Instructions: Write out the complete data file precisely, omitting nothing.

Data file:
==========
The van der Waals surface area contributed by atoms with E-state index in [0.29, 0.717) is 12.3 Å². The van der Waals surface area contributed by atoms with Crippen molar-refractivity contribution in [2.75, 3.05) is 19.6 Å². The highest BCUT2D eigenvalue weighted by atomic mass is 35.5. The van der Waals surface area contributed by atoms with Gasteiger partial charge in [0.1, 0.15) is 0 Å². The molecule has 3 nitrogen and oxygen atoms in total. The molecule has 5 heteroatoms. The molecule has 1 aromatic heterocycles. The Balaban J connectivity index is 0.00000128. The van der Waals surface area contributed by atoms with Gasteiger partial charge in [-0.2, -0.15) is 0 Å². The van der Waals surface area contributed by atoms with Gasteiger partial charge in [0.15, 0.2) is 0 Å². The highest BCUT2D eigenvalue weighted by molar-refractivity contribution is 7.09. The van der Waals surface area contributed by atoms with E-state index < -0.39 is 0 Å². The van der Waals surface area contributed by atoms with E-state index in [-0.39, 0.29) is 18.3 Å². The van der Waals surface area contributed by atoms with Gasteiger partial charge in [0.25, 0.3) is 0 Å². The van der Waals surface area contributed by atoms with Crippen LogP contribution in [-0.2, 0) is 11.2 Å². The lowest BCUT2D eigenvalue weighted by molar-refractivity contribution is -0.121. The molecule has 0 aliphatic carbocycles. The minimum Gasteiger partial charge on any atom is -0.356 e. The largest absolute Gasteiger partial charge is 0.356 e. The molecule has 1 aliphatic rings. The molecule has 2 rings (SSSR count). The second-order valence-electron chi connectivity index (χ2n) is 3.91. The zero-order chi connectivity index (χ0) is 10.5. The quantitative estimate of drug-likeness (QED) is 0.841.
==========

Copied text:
The van der Waals surface area contributed by atoms with E-state index in [0.29, 0.717) is 12.3 Å². The van der Waals surface area contributed by atoms with Crippen molar-refractivity contribution in [2.75, 3.05) is 19.6 Å². The highest BCUT2D eigenvalue weighted by atomic mass is 35.5. The van der Waals surface area contributed by atoms with Gasteiger partial charge in [0.1, 0.15) is 0 Å². The molecule has 3 nitrogen and oxygen atoms in total. The molecule has 5 heteroatoms. The molecule has 1 aromatic heterocycles. The Balaban J connectivity index is 0.00000128. The van der Waals surface area contributed by atoms with Gasteiger partial charge in [-0.2, -0.15) is 0 Å². The van der Waals surface area contributed by atoms with Gasteiger partial charge in [0.15, 0.2) is 0 Å². The highest BCUT2D eigenvalue weighted by molar-refractivity contribution is 7.09. The van der Waals surface area contributed by atoms with E-state index < -0.39 is 0 Å². The van der Waals surface area contributed by atoms with E-state index in [-0.39, 0.29) is 18.3 Å². The van der Waals surface area contributed by atoms with Gasteiger partial charge in [0.25, 0.3) is 0 Å². The van der Waals surface area contributed by atoms with Crippen LogP contribution in [-0.2, 0) is 11.2 Å². The lowest BCUT2D eigenvalue weighted by molar-refractivity contribution is -0.121. The molecule has 0 aliphatic carbocycles. The minimum Gasteiger partial charge on any atom is -0.356 e. The largest absolute Gasteiger partial charge is 0.356 e. The molecule has 1 aliphatic rings. The molecule has 2 rings (SSSR count). The second-order valence-electron chi connectivity index (χ2n) is 3.91. The zero-order chi connectivity index (χ0) is 10.5. The quantitative estimate of drug-likeness (QED) is 0.841.